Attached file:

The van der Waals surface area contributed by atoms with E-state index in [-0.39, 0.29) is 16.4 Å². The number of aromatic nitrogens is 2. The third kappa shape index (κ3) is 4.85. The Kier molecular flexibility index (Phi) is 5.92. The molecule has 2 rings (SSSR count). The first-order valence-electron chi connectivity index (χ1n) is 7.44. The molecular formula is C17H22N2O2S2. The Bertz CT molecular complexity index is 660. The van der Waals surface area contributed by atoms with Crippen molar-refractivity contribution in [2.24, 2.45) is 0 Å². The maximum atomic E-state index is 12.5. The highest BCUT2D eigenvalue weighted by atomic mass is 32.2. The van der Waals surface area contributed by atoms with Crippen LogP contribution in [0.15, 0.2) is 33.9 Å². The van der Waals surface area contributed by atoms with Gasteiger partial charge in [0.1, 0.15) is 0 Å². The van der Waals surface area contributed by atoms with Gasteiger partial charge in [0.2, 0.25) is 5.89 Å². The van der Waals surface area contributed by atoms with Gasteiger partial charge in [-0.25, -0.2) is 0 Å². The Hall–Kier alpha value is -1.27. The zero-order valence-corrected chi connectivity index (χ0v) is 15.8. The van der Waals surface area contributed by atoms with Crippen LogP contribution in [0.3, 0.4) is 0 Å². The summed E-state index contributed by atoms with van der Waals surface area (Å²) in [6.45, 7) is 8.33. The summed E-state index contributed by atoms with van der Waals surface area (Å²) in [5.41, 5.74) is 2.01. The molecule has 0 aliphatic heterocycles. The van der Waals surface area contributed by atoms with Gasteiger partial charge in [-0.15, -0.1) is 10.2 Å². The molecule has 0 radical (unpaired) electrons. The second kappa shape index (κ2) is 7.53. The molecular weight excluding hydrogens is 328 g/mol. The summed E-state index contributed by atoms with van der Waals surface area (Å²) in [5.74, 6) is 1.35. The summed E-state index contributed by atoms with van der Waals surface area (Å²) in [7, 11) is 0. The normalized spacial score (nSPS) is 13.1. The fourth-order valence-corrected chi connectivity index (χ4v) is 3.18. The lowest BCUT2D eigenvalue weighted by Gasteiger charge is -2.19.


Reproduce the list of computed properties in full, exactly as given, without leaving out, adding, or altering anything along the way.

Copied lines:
The van der Waals surface area contributed by atoms with E-state index in [-0.39, 0.29) is 16.4 Å². The number of aromatic nitrogens is 2. The third kappa shape index (κ3) is 4.85. The Kier molecular flexibility index (Phi) is 5.92. The molecule has 2 rings (SSSR count). The first-order valence-electron chi connectivity index (χ1n) is 7.44. The molecular formula is C17H22N2O2S2. The Bertz CT molecular complexity index is 660. The van der Waals surface area contributed by atoms with Crippen molar-refractivity contribution in [2.24, 2.45) is 0 Å². The maximum atomic E-state index is 12.5. The highest BCUT2D eigenvalue weighted by atomic mass is 32.2. The van der Waals surface area contributed by atoms with Crippen LogP contribution in [0.15, 0.2) is 33.9 Å². The van der Waals surface area contributed by atoms with Gasteiger partial charge in [0.1, 0.15) is 0 Å². The van der Waals surface area contributed by atoms with Gasteiger partial charge in [0.2, 0.25) is 5.89 Å². The van der Waals surface area contributed by atoms with Gasteiger partial charge in [-0.25, -0.2) is 0 Å². The Hall–Kier alpha value is -1.27. The zero-order valence-corrected chi connectivity index (χ0v) is 15.8. The van der Waals surface area contributed by atoms with Crippen LogP contribution in [0.3, 0.4) is 0 Å². The summed E-state index contributed by atoms with van der Waals surface area (Å²) in [6.45, 7) is 8.33. The summed E-state index contributed by atoms with van der Waals surface area (Å²) in [5.41, 5.74) is 2.01. The molecule has 0 aliphatic heterocycles. The van der Waals surface area contributed by atoms with Gasteiger partial charge in [-0.15, -0.1) is 10.2 Å². The molecule has 0 radical (unpaired) electrons. The second kappa shape index (κ2) is 7.53. The molecular weight excluding hydrogens is 328 g/mol. The summed E-state index contributed by atoms with van der Waals surface area (Å²) in [5.74, 6) is 1.35. The summed E-state index contributed by atoms with van der Waals surface area (Å²) in [7, 11) is 0. The normalized spacial score (nSPS) is 13.1. The fourth-order valence-corrected chi connectivity index (χ4v) is 3.18. The lowest BCUT2D eigenvalue weighted by Gasteiger charge is -2.19.